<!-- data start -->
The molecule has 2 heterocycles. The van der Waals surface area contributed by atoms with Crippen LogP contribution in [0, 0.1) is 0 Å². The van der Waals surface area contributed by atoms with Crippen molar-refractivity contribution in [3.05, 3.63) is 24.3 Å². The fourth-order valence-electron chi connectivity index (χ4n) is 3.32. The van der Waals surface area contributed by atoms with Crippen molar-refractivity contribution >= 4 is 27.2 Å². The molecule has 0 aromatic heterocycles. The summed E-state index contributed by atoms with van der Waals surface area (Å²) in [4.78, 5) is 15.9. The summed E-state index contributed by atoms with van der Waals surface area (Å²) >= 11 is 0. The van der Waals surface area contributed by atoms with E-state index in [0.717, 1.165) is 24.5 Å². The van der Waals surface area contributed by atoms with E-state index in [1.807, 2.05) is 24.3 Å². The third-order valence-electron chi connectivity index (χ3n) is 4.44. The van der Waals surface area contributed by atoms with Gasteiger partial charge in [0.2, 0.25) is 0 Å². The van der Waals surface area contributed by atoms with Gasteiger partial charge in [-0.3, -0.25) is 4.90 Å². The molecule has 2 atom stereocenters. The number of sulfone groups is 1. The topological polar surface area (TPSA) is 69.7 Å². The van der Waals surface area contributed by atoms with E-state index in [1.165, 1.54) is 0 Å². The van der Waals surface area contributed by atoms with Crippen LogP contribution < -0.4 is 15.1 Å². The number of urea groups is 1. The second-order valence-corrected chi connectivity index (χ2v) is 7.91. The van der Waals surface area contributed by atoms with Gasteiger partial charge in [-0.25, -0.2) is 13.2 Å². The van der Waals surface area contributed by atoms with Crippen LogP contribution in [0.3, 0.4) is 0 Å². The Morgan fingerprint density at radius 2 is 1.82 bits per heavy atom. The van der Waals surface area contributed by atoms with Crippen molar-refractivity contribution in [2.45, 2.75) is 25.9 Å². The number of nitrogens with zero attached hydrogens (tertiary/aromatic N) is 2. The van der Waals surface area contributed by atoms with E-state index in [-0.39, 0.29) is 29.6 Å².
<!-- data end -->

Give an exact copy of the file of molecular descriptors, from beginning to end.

The molecule has 2 heterocycles. The van der Waals surface area contributed by atoms with Crippen LogP contribution in [0, 0.1) is 0 Å². The van der Waals surface area contributed by atoms with Crippen molar-refractivity contribution in [3.05, 3.63) is 24.3 Å². The fourth-order valence-electron chi connectivity index (χ4n) is 3.32. The van der Waals surface area contributed by atoms with Crippen molar-refractivity contribution >= 4 is 27.2 Å². The molecule has 0 aromatic heterocycles. The summed E-state index contributed by atoms with van der Waals surface area (Å²) in [4.78, 5) is 15.9. The summed E-state index contributed by atoms with van der Waals surface area (Å²) >= 11 is 0. The van der Waals surface area contributed by atoms with E-state index in [0.717, 1.165) is 24.5 Å². The van der Waals surface area contributed by atoms with E-state index in [1.807, 2.05) is 24.3 Å². The third-order valence-electron chi connectivity index (χ3n) is 4.44. The van der Waals surface area contributed by atoms with Gasteiger partial charge in [0.2, 0.25) is 0 Å². The van der Waals surface area contributed by atoms with Gasteiger partial charge in [-0.3, -0.25) is 4.90 Å². The molecule has 2 atom stereocenters. The number of sulfone groups is 1. The topological polar surface area (TPSA) is 69.7 Å². The van der Waals surface area contributed by atoms with E-state index in [1.165, 1.54) is 0 Å². The van der Waals surface area contributed by atoms with Crippen LogP contribution < -0.4 is 15.1 Å². The number of urea groups is 1. The second-order valence-corrected chi connectivity index (χ2v) is 7.91. The van der Waals surface area contributed by atoms with Gasteiger partial charge in [-0.25, -0.2) is 13.2 Å². The van der Waals surface area contributed by atoms with Crippen LogP contribution in [0.3, 0.4) is 0 Å². The Morgan fingerprint density at radius 2 is 1.82 bits per heavy atom. The van der Waals surface area contributed by atoms with Crippen molar-refractivity contribution in [2.45, 2.75) is 25.9 Å². The number of nitrogens with zero attached hydrogens (tertiary/aromatic N) is 2. The van der Waals surface area contributed by atoms with E-state index in [-0.39, 0.29) is 29.6 Å².